“Well. Dad said the two of you got drunk, then you went back to his place and you got this idea in your head to go out back and shoot bottles in the moonlight.”
“Bullshit. I’ve never taken a notion to play with his gun ever before, why’d I start now? I reckon he’s just blamin me, it’s him, he’d’ve wanted to do that kinda thing.”
“You remember that?”
“Well, he said you were real insistent on it. And I believe him, because once you’ve had a drink, you get somethin in your head – I know you, Bobby. Anyway, regardless, the two of you went out there, he left you with the gun while he goes and sets up the bottles on the fence posts, then he turns back and sees you running off. Why’d you run?”
“I got no idea.”
“Have you got the gun?”
“Yeah, I got it.”
“Just come home, Bobby. You can apologise to dad later.”
“Sure. Yeah. Sure. I’m on my way.”
He pulled out of the parking lot and headed onto the road. In the mirror he saw a couple of the bikers begin to rouse, stretch their limbs and climb onto their bikes, or off their bikes, depending on where they had woken. One of them stood to the side and pissed into the dead grass.
Bobby drove, still thirsty. His throat burned again and swallowing just made it worse. He thought about the night before, of the story Karen had relayed to him, but he remembered none of it. The mental images it conjured, however, brought a smile to his face. He chuckled.
He passed through a thick gathering of trees that sprouted up in the fields on either side of the road. Coming out from their shade, something caught his eye. A fire. There were kids stood around it. He slowed. The fire was raging, it kicked and thrashed. He stopped. It was a horse. The kids, five of them, stood and watched.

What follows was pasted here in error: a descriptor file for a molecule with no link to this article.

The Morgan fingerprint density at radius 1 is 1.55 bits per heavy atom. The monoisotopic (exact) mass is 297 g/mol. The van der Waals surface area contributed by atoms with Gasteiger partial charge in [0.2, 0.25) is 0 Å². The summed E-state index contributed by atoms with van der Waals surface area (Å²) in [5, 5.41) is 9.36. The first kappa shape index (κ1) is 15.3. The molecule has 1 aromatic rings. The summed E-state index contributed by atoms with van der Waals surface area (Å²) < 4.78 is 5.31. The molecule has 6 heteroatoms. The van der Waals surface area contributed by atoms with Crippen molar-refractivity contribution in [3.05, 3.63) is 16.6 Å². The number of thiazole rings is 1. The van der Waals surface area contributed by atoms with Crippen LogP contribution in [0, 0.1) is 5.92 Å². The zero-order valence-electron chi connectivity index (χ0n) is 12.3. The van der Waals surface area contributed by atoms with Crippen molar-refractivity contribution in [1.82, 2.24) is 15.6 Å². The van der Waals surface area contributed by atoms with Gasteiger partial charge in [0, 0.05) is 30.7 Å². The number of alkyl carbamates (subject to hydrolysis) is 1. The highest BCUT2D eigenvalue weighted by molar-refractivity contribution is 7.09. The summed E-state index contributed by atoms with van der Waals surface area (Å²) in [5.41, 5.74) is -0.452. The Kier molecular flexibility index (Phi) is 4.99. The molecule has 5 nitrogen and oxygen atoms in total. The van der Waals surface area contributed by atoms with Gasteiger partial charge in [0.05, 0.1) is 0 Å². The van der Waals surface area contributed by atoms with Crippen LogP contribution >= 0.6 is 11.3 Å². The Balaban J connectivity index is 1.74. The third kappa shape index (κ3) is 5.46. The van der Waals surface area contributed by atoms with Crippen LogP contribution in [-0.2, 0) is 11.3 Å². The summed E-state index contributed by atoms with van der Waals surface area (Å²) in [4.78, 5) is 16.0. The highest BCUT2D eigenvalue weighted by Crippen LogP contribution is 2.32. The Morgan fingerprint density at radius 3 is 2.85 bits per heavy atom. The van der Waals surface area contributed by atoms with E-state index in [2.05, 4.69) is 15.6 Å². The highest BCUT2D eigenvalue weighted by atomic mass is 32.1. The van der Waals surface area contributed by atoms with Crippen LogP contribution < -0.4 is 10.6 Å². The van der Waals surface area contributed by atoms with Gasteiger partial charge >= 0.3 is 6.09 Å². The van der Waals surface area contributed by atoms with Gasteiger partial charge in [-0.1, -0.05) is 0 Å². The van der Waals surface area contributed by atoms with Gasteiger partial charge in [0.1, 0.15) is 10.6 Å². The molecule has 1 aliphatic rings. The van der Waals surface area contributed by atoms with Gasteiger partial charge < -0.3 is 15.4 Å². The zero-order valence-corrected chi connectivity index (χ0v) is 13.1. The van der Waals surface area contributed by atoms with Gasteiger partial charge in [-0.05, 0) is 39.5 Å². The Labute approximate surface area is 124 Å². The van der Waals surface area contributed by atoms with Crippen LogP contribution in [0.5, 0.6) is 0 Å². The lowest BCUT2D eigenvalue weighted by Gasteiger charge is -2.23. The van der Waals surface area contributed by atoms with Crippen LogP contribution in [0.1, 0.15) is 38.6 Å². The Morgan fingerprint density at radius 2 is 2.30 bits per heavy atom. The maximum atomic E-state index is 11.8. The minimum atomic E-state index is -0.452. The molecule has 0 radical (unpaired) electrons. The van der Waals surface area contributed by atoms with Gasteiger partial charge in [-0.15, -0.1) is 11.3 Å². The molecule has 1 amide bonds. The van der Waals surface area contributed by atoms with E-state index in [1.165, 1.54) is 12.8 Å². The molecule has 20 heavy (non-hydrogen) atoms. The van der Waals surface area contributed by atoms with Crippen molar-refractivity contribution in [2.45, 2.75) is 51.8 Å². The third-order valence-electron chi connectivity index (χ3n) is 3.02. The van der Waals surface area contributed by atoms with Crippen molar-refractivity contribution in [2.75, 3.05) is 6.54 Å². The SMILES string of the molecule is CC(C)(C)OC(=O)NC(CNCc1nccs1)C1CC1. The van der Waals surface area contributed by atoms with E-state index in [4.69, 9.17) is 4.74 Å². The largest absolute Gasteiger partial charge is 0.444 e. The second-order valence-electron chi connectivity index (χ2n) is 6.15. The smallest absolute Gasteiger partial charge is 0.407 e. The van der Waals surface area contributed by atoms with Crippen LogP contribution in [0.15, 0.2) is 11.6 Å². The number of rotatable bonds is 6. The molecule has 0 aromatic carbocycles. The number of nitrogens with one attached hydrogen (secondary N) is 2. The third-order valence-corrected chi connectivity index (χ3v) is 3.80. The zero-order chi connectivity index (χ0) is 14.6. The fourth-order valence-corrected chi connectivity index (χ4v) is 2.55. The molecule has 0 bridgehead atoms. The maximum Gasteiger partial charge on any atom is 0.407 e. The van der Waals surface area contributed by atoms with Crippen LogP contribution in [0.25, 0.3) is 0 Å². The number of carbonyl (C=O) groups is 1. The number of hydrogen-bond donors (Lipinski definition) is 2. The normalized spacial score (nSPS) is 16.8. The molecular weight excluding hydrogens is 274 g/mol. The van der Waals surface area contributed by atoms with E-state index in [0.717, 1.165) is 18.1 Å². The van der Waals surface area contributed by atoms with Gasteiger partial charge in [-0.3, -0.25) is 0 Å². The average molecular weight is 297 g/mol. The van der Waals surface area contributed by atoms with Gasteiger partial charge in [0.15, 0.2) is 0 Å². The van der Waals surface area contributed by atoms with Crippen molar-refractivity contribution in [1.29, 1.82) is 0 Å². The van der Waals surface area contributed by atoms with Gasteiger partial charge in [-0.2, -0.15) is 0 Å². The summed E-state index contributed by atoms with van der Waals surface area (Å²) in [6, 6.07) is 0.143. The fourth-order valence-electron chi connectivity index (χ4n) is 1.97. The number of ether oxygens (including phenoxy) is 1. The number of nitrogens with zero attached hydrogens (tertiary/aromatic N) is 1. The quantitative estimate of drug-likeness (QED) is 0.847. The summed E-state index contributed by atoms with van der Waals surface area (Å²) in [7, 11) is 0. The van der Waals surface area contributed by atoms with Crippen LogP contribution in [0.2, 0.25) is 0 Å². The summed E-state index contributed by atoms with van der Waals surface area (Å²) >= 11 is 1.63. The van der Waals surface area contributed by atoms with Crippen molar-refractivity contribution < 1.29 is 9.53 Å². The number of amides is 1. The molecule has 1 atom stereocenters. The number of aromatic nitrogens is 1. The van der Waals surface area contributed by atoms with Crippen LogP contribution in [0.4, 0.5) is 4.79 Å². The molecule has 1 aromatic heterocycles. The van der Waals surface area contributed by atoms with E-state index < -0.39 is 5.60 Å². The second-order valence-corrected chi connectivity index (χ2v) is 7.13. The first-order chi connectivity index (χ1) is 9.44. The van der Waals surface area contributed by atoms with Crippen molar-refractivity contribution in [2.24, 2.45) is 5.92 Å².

He jumped out the truck. “Hey!”
The kids looked up, saw him. They turned and ran. Bobby hurried after them into the field, then stopped. The horse screamed. It was the most awful sound he’d ever heard. He smelled burning flesh and gasoline. He looked at the horse, the heat bringing tears to his eyes. Its own eyes were gone and its lips had burned back to reveal gnashing teeth and a lolling tongue. Its legs were broken, all four of them. They’d been smashed so it couldn’t run, probably with a hammer.
It continued to thrash, to scream. It pierced his ears, made his skin prickle and his teeth grind. He tried to block the sound with his hands but it came through. He was about to start screaming himself when he felt the gun still in his waistband. He pulled it out, shot the horse until it was dead.
Lowering the gun, he breathed heavily and watched it burn. Tears ran down his cheeks. There was movement to his right. He glanced. A kid stood beside him, red-haired and heavily freckled, wearing shorts and a grass-stained t‑shirt. The kid didn’t looked back at him. He stared at the horse. His mouth was twisted.
“Were you with them what done this?” Bobby said.
The kid nodded, once, very solemn. “I was with them,” he said. “But I’m not one of them.”
Bobby nodded, then turned back to the fire. The horse was just meat now. The flames were dying across its blackened corpse.
“Why’d they do it?” Bobby said.
“Because they had gas, and matches, and a hammer, and they wanted to watch it burn. It was an old horse, anyhow.”
“That don’t make it all right.”
“I know it don’t. What you gonna do about it, mister?” the kid said. “You gonna go after them?”
Bobby realised the gun was still in his hand. “No,” he said. He wiped the tears from his face, and they stood together in silence and watched until the flames were gone, and smoke rose and curled from the charred and blackened carcass.
Paul Heatley's stories have appeared online and in print for a variety of publications including Thuglit, Spelk, HandJob Zine, Crime Syndicate, Plots With Guns, and Shotgun Honey, among others. He has six novellas available for Kindle from Amazon. He lives in the north east of England.